> > you no longer want to hear about. Thus we should keep the RequestID.
> >
> >
> > Regards
> >
> >           Flemming Andreasen
> >
> >
> >
> >
> >
> >
> >
> >
> >
> >
> > Brian Rosen <brosen at ENG.FORE.COM> on 04/09/99 08:18:46 AM
> >
> > Please respond to Mailing list for parties associated with
> ITU-T Study
> >       Group 16 <ITU-SG16 at mailbag.cps.intel.com>
> >
> > To:   ITU-SG16 at mailbag.cps.intel.com
> > cc:    (bcc: Flemming Andreasen/Bellcore)
> > Subject:  Re: Event reporting (was audio call Thursday: Minutes)
> >
> >
> >
> >
> > As the protocol is currently defined, there is
> > thus thing we called a RequestID.  You supply
> > a RequestID with the EventDescriptor, and it is
> > returned by the Notify.  A RequestID is a 32 bit
> > integer.  The syntax defines the requestID, and
> > uses it in the Notify, but does not show it in
> > the EventDescriptor.  That should be fixed, but...
> >
> > As I noted, TerminationID + EventName is logically
> > equivalent to an MGC assigned RequestID if you
> > can only have one instance of an event on a
> > termination.  Implementation seems to be simple
> > in either case at both ends.  At the MG, storing
> > the requestID is easy, but not storing is easier.
> > At the MGC, the RequestID would be a separate table,
> > but it would have to have TerminationID and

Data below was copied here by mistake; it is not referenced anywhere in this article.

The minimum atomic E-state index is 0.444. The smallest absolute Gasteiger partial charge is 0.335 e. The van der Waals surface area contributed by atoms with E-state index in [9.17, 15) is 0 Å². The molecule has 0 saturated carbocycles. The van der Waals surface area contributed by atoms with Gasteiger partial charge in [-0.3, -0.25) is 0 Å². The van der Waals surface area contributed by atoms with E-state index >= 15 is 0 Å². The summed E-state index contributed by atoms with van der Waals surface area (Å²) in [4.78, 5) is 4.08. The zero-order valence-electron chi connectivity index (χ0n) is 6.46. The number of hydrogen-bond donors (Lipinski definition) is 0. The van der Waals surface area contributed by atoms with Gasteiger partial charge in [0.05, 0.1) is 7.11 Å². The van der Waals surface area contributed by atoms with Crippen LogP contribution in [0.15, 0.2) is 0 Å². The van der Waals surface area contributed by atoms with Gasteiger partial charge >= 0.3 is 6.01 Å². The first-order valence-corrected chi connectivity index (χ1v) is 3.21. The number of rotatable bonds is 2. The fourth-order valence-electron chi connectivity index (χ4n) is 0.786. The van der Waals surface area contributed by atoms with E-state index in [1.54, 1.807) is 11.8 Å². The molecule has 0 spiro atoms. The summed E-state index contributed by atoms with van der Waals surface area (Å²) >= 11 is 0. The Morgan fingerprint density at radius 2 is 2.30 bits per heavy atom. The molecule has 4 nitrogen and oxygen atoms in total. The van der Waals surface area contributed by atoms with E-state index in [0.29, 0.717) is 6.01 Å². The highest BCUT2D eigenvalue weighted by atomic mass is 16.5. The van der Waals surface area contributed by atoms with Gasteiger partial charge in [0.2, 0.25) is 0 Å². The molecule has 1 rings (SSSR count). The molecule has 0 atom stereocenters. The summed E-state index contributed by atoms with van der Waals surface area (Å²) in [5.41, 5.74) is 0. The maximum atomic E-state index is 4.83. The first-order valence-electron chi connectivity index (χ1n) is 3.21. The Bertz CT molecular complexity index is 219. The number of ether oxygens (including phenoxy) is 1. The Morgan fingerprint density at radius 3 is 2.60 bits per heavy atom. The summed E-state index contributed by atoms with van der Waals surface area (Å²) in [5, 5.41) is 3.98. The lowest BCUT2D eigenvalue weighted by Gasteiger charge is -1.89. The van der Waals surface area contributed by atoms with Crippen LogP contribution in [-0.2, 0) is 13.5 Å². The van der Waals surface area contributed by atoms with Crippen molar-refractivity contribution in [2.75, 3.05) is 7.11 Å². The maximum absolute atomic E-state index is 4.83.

> > EventName at least implicitly, and probably
> > explicitly in it.  Searching a structure by
> > TerminationID and then EventName (or the other way
> > around) is also easy.Thinking about it overnight, if it
> > really is the same, then it would be best to
> > eliminate the RequestID artifice and use Termination
> > ID + EventName.
> >
> > At the time, I believed we thought that there were
> > circumstances where there was not uniqueness.  Right
> > now, I can't see how that can occur.
> >
> > Brian
> >
> > > -----Original Message-----
> > > From: Chip Sharp [mailto:chsharp at cisco.com]
> > > Sent: Thursday, April 08, 1999 5:46 PM
> > > To: ITU-SG16 at mailbag.cps.intel.com
> > > Subject: Re: Event reporting (was audio call Thursday: Minutes)
> > >
> > >
> > > Yes that was my understanding as well.  The TerminationID
> > > would be used to
> > > associate the event to the termination.  Thus the event
> report would